However, with more expensive items, retailers can regain much of the cost by arranging for a way to send them back. A solid return logistics strategy can make returns easy for both customer and retailer, maximizing the benefits while minimizing the drawbacks. Retailers may also choose to contract with a logistics provider for a more easily managed solution. Logistics providers offer expertise and services such as shipment, order, and vendor management that do all the heavy lifting for you.
Importance of reverse logistics to the retail industry
The percentage of retail sales occurring online was 11 percent in 2019, and industry experts only expect this number to grow. With total online retail sales in the hundreds of billions of dollars annually already, it is clear how vital it is for retailers to pay attention to this market segment.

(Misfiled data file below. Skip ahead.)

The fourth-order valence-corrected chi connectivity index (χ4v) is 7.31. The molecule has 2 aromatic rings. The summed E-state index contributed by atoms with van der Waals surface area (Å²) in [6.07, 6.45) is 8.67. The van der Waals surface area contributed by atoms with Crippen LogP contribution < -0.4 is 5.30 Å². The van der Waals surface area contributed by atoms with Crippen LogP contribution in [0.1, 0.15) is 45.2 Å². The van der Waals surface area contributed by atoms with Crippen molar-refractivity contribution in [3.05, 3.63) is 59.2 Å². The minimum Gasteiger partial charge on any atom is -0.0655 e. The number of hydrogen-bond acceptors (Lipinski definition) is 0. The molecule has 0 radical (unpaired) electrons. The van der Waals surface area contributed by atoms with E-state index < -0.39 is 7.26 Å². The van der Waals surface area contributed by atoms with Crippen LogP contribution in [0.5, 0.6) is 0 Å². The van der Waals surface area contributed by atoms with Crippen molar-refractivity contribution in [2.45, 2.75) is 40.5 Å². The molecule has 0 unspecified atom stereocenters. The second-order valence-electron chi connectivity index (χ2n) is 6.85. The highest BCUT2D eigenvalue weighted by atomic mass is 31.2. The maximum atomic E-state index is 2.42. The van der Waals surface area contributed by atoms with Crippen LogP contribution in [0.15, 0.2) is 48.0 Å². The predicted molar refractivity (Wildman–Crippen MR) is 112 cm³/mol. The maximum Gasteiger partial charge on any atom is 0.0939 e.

Reasons why businesses are interested in reverse logistics
Retailers can use reverse logistics to recover at least some of the cost of items for which they refunded the customer. Suppose an item sells for $50, including shipping. By refunding an unsatisfied customer, the retailer is now out that amount. If the retailer has a method for accepting the return of the item, they might lose out on $10 to $20 in shipping and handling expenses but still retain the difference.
Not only can reverse logistics allow retailers to partially recover the cost of refunded items, but it will also reduce the risk for online customers. With no return policy in place, retailers cannot justify offering a refund for any reason other than a product defect or an incorrect item. This means that customers will be stuck with whatever they purchase, even if it ends up not being the right size or not being quite what they wanted after all.